3. Muscle spasms

Muscle spasms occur in about 20% of patients [12]. Excessive water removal, low blood pressure, and low sodium dialysate are known triggers [12].

4. Dialysis dysequilibrium syndrome

Dialysis dysequilibrium syndrome is caused by sudden osmotic pressure changes during HD. Children develop this more often than adults, and brain edema causes consciousness changes and convulsions. To prevent this during acute dialysis, it is recommended that the urea clearance rate does not exceed 3 ml/kg/min and 20% mannitol is injected at the start of dialysis [12]. It is also helpful to shorten the dialysis time during initial dialysis.

5. Elimination of drugs and nutrients

When patients are being administered other drugs such as antibiotics, which can be removed during dialysis, dose adjustment is necessary. If the clearance rate of the drug during dialysis is more than 30% of total clearance, an additional dose is required after dialysis [12]. In the case of intermittent HD, the nutritional supply may be slightly limited, but protein 1–1.5g/kg/day can be safely supplied [12].

6. Long-term complications

Early recognition of long-term dialysis complications including hypertension, neurocognitive/neurodevelopmental delay, and psychological stress should be addressed to prevent morbidity [5,18].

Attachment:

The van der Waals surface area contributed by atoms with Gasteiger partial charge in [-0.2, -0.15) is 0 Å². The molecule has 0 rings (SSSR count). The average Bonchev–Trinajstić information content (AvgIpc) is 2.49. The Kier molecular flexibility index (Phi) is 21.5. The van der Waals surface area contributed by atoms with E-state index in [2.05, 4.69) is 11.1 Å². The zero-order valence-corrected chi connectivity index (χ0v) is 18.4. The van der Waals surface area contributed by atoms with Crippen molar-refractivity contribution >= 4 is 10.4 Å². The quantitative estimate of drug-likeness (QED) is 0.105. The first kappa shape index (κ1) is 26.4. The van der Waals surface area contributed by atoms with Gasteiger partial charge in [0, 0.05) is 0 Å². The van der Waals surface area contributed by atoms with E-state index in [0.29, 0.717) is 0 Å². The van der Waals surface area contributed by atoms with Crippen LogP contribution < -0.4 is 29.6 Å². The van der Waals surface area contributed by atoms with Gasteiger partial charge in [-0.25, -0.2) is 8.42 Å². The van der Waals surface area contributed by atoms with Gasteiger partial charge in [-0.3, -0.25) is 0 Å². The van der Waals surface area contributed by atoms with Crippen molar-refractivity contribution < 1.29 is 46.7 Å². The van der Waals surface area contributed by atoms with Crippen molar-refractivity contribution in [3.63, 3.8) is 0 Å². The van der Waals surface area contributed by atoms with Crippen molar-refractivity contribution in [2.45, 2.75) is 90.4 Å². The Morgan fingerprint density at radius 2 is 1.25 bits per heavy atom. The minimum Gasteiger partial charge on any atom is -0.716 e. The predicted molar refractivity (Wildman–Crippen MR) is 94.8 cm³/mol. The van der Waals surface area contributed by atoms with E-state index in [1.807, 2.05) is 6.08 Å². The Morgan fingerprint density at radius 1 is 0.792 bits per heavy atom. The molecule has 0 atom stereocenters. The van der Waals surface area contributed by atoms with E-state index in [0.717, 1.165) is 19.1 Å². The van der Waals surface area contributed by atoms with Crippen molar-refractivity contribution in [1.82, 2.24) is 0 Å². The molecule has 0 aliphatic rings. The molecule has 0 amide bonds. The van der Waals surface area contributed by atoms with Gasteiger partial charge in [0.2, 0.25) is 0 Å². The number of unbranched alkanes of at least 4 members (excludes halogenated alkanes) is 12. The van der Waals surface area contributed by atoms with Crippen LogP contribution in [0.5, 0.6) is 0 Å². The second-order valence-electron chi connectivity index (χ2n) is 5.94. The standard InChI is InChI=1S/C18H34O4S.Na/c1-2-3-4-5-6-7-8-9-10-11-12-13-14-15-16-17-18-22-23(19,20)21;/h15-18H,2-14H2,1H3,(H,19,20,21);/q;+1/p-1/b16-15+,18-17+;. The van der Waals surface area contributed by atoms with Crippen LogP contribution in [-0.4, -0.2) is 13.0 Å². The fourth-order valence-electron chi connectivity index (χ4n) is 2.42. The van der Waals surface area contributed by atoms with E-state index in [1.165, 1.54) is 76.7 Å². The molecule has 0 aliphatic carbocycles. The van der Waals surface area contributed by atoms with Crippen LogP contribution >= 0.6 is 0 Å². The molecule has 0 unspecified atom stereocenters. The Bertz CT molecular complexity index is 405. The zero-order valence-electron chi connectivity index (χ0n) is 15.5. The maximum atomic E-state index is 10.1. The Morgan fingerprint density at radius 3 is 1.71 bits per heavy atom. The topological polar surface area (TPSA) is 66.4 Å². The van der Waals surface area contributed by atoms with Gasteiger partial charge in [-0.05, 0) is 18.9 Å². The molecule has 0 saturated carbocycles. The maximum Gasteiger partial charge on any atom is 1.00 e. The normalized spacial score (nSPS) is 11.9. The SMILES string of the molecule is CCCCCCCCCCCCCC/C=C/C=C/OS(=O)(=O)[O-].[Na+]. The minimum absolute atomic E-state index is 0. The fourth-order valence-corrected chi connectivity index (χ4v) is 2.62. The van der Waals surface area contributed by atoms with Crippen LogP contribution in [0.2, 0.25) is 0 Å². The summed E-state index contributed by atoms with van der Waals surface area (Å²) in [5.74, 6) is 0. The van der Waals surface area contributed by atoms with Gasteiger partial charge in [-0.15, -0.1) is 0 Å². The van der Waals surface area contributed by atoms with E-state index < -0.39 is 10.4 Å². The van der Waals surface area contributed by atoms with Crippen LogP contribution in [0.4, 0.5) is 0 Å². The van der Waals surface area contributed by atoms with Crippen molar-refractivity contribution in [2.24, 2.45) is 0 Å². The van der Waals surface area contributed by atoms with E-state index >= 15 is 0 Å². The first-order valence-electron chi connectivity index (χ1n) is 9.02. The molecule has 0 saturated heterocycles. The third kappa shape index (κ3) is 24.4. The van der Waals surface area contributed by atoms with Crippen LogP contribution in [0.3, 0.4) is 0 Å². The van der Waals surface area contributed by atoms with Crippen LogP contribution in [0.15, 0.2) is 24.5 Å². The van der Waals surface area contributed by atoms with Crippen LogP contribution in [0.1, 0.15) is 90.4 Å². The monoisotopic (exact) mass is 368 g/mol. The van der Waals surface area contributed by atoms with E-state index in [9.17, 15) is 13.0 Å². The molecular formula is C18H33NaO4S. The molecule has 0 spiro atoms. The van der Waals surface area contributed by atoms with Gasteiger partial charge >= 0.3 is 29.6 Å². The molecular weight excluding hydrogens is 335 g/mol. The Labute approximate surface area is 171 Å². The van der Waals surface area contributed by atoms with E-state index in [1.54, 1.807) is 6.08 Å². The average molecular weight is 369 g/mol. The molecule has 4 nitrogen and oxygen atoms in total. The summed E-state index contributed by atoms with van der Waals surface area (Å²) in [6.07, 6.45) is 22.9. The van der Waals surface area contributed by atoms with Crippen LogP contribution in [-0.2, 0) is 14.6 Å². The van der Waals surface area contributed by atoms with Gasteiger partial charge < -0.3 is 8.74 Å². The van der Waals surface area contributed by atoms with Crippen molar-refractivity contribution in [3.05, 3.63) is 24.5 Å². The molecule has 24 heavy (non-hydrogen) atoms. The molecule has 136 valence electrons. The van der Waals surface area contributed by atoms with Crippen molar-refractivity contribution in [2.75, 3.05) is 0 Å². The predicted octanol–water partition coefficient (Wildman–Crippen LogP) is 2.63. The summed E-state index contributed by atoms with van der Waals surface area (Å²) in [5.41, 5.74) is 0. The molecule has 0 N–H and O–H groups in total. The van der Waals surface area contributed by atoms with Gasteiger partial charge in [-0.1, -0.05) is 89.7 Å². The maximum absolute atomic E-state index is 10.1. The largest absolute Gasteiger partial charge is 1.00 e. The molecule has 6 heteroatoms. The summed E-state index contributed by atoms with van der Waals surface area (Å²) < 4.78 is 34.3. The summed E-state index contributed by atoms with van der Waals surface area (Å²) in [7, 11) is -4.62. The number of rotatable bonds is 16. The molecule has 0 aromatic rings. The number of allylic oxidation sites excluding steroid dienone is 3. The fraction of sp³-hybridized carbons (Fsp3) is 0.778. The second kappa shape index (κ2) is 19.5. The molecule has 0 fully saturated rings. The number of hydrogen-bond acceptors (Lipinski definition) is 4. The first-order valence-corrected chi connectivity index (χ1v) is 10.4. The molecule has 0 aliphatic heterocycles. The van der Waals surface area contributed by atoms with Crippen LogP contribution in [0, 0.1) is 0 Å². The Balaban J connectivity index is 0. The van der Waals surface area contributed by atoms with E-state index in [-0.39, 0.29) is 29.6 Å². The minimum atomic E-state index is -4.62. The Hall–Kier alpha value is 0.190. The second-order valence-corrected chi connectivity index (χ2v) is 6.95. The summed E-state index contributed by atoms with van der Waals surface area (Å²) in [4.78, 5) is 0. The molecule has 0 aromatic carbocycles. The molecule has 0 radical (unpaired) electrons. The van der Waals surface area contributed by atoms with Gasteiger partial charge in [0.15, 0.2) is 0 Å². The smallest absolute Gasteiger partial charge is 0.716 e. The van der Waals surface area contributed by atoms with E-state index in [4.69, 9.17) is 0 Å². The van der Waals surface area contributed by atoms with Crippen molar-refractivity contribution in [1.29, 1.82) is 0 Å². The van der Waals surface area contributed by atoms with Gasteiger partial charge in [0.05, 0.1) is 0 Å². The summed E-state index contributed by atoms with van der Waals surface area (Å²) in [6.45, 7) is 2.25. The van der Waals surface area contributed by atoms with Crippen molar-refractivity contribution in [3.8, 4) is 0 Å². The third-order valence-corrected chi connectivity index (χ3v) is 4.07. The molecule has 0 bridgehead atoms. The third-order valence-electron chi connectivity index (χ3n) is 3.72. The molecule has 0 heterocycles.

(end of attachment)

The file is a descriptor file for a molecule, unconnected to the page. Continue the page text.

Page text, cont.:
Long-term outcome of pediatric hemodialysis

There are a few reports on long-term HD therapy in children. HD was reported in patients with chronic renal disorders including congenital anomalies of the kidney and urinary tract, cystic kidney diseases, hemolytic uremic syndrome, renal vein thrombosis, and congenital nephrotic syndrome [5]. For patients who were administered chronic dialysis before the age of 1 year, the main factors determining poor dialysis outcomes were extremely young age at dialysis initiation (1 month of age) in patients who had severe co-morbidities [19].

Pollack S et al., reported that long-term HD in neonates and infants with ESRD is technically feasible, can be implemented without major complications, carries a very low rate of central venous catheter infection and malfunction, and results in adequate nutrition, good growth, as well as good kidney graft and patient survival [18]. Shroff et al., reported that HD in infants and small children is an effective and safe form of RRT, but problems with vascular access limit its long-term use [20].